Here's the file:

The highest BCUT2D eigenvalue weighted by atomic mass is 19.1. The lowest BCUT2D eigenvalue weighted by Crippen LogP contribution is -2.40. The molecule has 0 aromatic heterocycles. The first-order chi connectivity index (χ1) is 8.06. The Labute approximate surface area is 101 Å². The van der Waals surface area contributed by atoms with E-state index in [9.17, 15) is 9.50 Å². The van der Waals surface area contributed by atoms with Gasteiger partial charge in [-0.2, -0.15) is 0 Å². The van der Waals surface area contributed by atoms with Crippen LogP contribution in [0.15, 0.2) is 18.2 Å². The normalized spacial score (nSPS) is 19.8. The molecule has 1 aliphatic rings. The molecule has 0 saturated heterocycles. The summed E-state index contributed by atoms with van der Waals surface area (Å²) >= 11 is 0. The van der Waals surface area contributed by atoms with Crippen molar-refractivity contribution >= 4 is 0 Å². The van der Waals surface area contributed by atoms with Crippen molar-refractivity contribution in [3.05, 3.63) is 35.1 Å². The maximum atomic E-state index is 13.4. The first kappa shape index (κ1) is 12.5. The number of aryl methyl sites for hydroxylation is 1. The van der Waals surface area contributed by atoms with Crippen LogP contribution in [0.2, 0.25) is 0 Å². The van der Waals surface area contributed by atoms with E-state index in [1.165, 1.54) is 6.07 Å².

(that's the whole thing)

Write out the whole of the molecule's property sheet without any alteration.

The highest BCUT2D eigenvalue weighted by atomic mass is 19.1. The lowest BCUT2D eigenvalue weighted by Crippen LogP contribution is -2.40. The molecule has 0 aromatic heterocycles. The first-order chi connectivity index (χ1) is 8.06. The Labute approximate surface area is 101 Å². The van der Waals surface area contributed by atoms with E-state index in [9.17, 15) is 9.50 Å². The van der Waals surface area contributed by atoms with Gasteiger partial charge in [-0.2, -0.15) is 0 Å². The van der Waals surface area contributed by atoms with Crippen LogP contribution in [0.15, 0.2) is 18.2 Å². The normalized spacial score (nSPS) is 19.8. The molecule has 1 aliphatic rings. The molecule has 0 saturated heterocycles. The summed E-state index contributed by atoms with van der Waals surface area (Å²) >= 11 is 0. The van der Waals surface area contributed by atoms with Crippen molar-refractivity contribution >= 4 is 0 Å². The van der Waals surface area contributed by atoms with Crippen molar-refractivity contribution in [3.05, 3.63) is 35.1 Å². The maximum atomic E-state index is 13.4. The first kappa shape index (κ1) is 12.5. The number of aryl methyl sites for hydroxylation is 1. The van der Waals surface area contributed by atoms with Crippen LogP contribution in [0.2, 0.25) is 0 Å². The van der Waals surface area contributed by atoms with E-state index in [1.165, 1.54) is 6.07 Å².